MATHIAS AUGUSTYNIAK — Yes, that’s generally what happens. But I do often go all the way to 26.
OLIVIER ZAHM — Knowing that, with each drawing you forbid yourself from going back.
MATHIAS AUGUSTYNIAK — Yes. I’m close to automatic writing. I have a scenario, an intuition, and I set out. In addition, I give myself constraints that leave me no margin for error. I’ve always drawn in that spirit of performance. That’s why I’ve always loved Matthew Barney’s Drawing Restraint series, where he ties himself up, wraps himself up, or climbs onto a stool or a trampoline to draw in some select corner of the paper. He gives himself physical constraints, but I think giving yourself constraints of any kind is something that comes up often in the practice of drawing.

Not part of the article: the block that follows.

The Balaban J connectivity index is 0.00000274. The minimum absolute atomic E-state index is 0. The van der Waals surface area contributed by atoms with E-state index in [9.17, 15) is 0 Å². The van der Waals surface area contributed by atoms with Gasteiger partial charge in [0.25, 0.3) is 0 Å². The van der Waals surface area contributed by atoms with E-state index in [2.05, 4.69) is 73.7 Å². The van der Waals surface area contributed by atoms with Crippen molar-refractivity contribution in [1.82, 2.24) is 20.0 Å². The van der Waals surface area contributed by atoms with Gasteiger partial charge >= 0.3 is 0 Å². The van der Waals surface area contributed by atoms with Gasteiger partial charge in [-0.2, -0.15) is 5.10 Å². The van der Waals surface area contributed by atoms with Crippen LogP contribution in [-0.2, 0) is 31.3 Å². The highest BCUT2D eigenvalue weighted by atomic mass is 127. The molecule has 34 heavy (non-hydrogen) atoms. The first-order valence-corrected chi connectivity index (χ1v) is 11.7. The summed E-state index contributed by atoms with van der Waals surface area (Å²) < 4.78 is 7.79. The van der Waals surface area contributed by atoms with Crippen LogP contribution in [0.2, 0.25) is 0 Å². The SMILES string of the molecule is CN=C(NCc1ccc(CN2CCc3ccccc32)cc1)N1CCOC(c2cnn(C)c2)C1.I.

OLIVIER ZAHM — And the constraint forces you to find a creative breakthrough?
MATHIAS AUGUSTYNIAK — A breakthrough, yes. It’s also a way to check your intuition and see if isn’t just a trick. As a result, it’s almost carnal when you take action; you give yourself over entirely. For me, it goes back to the idea of performance.
OLIVIER ZAHM — One of the rules in your scheme of constraints is not to go back.
MATHIAS AUGUSTYNIAK — Never. I keep going, even if I end up getting lost midway.
OLIVIER ZAHM — Do you tear things up or throw things out?
MATHIAS AUGUSTYNIAK — No. I throw nothing away. I keep it all! And that’s another source of pride. Who’s going to check afterward? Nobody. [Laughs]
OLIVIER ZAHM — Of course not. You don’t have any trash.
MATHIAS AUGUSTYNIAK — Nope. No trash.
OLIVIER ZAHM — And no regrets.